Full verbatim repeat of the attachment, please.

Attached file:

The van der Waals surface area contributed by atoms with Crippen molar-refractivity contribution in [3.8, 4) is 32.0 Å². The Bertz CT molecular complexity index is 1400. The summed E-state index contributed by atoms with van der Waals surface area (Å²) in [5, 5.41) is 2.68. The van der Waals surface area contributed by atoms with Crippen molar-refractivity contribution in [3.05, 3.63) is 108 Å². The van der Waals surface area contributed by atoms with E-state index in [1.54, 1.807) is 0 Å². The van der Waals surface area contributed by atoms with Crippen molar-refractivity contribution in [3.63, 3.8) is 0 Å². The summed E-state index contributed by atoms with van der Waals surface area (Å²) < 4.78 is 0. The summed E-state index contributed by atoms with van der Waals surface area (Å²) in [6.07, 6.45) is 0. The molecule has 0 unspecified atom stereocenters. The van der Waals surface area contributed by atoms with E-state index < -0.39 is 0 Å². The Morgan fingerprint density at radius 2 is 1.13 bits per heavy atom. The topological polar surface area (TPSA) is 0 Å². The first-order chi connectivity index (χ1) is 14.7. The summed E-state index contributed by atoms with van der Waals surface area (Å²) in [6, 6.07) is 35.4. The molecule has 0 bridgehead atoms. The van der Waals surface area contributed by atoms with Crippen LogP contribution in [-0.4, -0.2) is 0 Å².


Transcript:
The van der Waals surface area contributed by atoms with Crippen molar-refractivity contribution in [3.8, 4) is 32.0 Å². The Bertz CT molecular complexity index is 1400. The summed E-state index contributed by atoms with van der Waals surface area (Å²) in [5, 5.41) is 2.68. The van der Waals surface area contributed by atoms with Crippen molar-refractivity contribution in [3.05, 3.63) is 108 Å². The van der Waals surface area contributed by atoms with E-state index in [1.54, 1.807) is 0 Å². The van der Waals surface area contributed by atoms with Crippen molar-refractivity contribution in [3.63, 3.8) is 0 Å². The summed E-state index contributed by atoms with van der Waals surface area (Å²) < 4.78 is 0. The summed E-state index contributed by atoms with van der Waals surface area (Å²) in [6.07, 6.45) is 0. The molecule has 0 unspecified atom stereocenters. The van der Waals surface area contributed by atoms with E-state index < -0.39 is 0 Å². The Morgan fingerprint density at radius 2 is 1.13 bits per heavy atom. The topological polar surface area (TPSA) is 0 Å². The first-order chi connectivity index (χ1) is 14.7. The summed E-state index contributed by atoms with van der Waals surface area (Å²) in [6, 6.07) is 35.4. The molecule has 0 bridgehead atoms. The van der Waals surface area contributed by atoms with Crippen LogP contribution in [-0.4, -0.2) is 0 Å².